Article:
Avolemono Pie

Yesterday, I think I made my signature pie. The pie that P will request when she comes home from college to visit. The pie that friends will request for potlucks. It’s a creamy, cool, concoction that satisfies with just a small slice.

I’ve seen it called other things on various websites (“Frog” pie, “Jagger” pie), but I think I’ll just call it what it is – Avolemono Pie. That’s my usual erroneous pronunciation for this amazing Greek soup but it captures the two main ingredients. I used this recipe from  How About Orange with a few modifications.

Avolemono Pie
Serves 8

Gingersnap Crust
1.5 c crushed gingersnaps
6 Tbs melted butter
Crush enough gingersnap cookies to make about 1.5 c of crumbs. This was fun to do with a toddler. I put them in ziploc baggies and went at em with a rolling pin and a meat tenderizer.

Mix the crumbs with the butter and turn into an ungreased pie pan. Press evenly across the bottom and up the sides about halfway. I put some parchment paper on top and used my hands to do this.Image

Avolemono Filling 
1/2 c lemon juice (approx 5 lemons)
2 ripe avocados
1 (14-oz) can sweetened condensed milk

Squeeze lemons, making sure to remove the seeds. Put lemon juice, chopped avocado, and can of milk into the blender. Blend. Stir and blend some more. Blend and stir, stir and blend until even in color and smooth in texture. The mixture will be thick. Turn into crust and spread evenly. Chill for at least 1 hour.

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Avo-mazing! The flavor is lemon, ginger, and smooth. I topped my slice with a dollop of homemade vanilla whipped cream (blend heavy cream and a dash of vanilla extract until it whips up). Beautiful, refreshing, and full of healthy fat! Yum!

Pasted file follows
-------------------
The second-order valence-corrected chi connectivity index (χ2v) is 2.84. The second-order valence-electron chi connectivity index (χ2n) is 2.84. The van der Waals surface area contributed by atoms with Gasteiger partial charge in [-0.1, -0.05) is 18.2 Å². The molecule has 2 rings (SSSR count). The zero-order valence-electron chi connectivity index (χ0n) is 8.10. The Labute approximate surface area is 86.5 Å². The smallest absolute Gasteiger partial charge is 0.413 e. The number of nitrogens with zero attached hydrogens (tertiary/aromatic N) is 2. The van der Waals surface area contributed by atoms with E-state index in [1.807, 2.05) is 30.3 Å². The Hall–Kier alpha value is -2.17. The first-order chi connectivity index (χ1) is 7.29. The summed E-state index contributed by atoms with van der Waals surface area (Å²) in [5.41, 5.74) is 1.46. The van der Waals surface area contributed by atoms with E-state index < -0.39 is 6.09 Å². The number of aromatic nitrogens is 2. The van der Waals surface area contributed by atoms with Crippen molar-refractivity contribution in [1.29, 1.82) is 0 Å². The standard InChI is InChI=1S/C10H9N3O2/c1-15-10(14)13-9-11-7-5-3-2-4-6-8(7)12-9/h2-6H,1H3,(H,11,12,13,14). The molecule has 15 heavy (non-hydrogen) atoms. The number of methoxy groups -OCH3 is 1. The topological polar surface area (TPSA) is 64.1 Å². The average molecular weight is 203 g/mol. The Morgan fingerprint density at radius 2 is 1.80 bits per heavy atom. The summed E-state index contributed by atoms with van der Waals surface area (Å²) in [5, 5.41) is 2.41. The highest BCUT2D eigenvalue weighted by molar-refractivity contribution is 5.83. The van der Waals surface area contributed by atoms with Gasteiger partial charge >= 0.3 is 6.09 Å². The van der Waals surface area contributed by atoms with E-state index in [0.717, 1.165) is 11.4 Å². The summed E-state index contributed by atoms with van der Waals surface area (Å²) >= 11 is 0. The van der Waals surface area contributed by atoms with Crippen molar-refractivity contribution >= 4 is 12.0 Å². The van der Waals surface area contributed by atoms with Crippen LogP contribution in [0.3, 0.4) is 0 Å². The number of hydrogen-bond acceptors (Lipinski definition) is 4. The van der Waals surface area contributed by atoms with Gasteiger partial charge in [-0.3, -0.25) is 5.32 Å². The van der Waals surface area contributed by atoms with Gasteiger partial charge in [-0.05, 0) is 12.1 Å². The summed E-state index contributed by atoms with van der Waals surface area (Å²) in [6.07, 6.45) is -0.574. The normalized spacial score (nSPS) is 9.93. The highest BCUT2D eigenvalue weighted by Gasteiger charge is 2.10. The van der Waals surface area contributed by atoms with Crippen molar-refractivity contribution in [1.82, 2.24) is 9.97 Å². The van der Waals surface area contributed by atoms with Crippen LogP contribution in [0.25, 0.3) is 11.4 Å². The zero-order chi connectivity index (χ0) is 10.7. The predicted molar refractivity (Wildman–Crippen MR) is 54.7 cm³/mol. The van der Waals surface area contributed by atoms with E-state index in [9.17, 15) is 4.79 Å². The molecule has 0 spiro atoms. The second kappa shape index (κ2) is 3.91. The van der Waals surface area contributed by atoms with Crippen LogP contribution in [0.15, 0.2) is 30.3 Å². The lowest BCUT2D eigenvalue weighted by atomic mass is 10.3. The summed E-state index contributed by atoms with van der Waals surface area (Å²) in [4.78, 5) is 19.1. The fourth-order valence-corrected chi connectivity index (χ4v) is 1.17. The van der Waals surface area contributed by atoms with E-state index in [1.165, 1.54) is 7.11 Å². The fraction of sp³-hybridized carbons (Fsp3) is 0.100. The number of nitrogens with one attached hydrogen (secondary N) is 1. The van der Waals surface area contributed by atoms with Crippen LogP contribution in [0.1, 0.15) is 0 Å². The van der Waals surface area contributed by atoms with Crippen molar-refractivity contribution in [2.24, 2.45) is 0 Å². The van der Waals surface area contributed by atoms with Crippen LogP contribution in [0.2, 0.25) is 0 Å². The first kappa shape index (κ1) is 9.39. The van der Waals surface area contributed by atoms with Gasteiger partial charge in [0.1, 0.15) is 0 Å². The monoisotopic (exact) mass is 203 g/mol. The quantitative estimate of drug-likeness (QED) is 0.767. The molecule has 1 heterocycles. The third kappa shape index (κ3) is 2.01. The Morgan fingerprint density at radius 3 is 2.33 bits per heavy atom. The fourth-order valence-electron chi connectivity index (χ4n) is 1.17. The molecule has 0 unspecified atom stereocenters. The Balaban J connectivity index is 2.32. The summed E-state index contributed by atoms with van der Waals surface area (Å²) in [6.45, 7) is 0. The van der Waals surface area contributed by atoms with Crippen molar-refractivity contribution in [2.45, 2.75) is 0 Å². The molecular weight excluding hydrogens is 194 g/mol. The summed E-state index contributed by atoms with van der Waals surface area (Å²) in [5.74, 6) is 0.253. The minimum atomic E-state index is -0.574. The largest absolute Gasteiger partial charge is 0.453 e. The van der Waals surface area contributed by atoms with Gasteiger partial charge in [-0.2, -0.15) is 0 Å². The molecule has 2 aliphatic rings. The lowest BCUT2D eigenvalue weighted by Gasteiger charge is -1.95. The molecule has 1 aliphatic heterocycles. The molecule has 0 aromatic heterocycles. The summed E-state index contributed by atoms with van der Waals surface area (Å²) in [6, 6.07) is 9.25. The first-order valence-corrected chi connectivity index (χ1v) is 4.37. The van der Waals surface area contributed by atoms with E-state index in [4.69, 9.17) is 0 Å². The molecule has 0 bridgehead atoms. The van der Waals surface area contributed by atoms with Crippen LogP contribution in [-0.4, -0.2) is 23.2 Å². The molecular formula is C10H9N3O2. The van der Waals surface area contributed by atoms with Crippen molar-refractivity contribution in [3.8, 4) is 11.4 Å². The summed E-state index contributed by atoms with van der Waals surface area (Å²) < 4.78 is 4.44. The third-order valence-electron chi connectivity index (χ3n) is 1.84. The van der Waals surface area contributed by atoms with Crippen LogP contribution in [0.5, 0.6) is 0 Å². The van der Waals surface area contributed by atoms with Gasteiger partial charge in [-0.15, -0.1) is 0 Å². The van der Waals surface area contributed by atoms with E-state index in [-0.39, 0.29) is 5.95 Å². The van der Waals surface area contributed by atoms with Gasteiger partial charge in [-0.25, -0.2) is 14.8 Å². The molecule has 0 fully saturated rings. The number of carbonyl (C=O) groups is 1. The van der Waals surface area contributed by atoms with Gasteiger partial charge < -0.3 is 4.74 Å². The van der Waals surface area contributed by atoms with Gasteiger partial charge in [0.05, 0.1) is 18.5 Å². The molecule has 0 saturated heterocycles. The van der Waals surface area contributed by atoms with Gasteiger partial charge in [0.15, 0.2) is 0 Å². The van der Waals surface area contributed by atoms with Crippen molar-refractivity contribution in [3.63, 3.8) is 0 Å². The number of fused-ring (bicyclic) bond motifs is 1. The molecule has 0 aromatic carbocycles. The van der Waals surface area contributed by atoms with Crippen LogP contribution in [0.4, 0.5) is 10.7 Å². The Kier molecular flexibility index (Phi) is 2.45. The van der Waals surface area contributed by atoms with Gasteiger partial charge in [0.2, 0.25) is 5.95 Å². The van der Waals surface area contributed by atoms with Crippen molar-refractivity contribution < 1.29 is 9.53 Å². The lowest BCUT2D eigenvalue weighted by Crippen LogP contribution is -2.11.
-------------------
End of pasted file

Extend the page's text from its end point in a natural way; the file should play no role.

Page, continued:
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Painting in the rain

You can’t really tell, but it’s pouring rain! At least I’m nice and dry under the roof of the coop.

Two-Basil Walnut Pesto and Chard Stem Gratin

Today I did something I have wanted to do for a long time – I made pesto! I used my genovese and cinnamon basil from the garden, and some chopped walnuts and olive oil I had on hand.

TWO-BASIL WALNUT PESTO
4 cups packed basil leaves (I used genovese and cinnamon basil)
2/3 cup walnuts
6 garlic cloves (could use more if desired)
1 cup olive oil
salt and pepper to taste
1/2 cup fresh grated Parmesan cheese (optional, I didn’t add any at this point because I wanted to freeze some. I just added it later with the pasta but if you are planning on eating it right away just toss the cheese in ASAP).

Grind up the basil, walnuts, and garlic in the food processor. I just have a little mini one and this project helped me decide that I want a big awesome food processor instead. At first I tried to do this in the blender so that I wouldn’t have to do it in shifts but that was a sloppy mess and had to put it back in the processor anyway.  Add the oil a bit at a time (you should add in a steady stream, but if you have a mini food processor like me this isn’t an option). Then add as much salt and pepper as you like, and voila!

This made about 2 cups of pesto. It is more oily than I prefer, I think next time I’ll reduce the amount of olive oil. But it’s still phenomenal! I froze half of it, ate some on Triscuits immediately, and used about 1/2 cup on some pasta for dinner! I tossed it with some garlic basil linguine from Trader Joe’s and shelled garden peas, and garnished with some chopped walnuts and basil. It was heavenly!
Despite my aversion to turning on the oven in the heat, we had some fantastic swiss chard stem gratin on the side. I really didn’t want to waste the beautiful stems. I read online that you can parboil them for a bit to make them tender. Here’s my recipe, I will definitely be making this again, may even harvest chard just for the stems, I loved it so much!

CHARD STEM GRATIN
Stems from 2-3 bunches of swiss chard
1/3 c. Bread crumbs
1/4 c. olive oil
1/2 cup fresh grated Parmesan cheese
Salt & Pepper

Boil the stems for 10-15 min, until tender. Some might still be tough after boiling, discard those. Chop stems on the diagonal into 2″ pieces. Put into baking dish, drizzle with olive oil and toss. Toss with bread crumbs and cheese, salt & pepper to taste.

Bake at 375 for about 15 minutes until bubbly. SOOOO awesome! This will probably be a standard at my house for Thanksgiving, it was so good.

Chard Nugget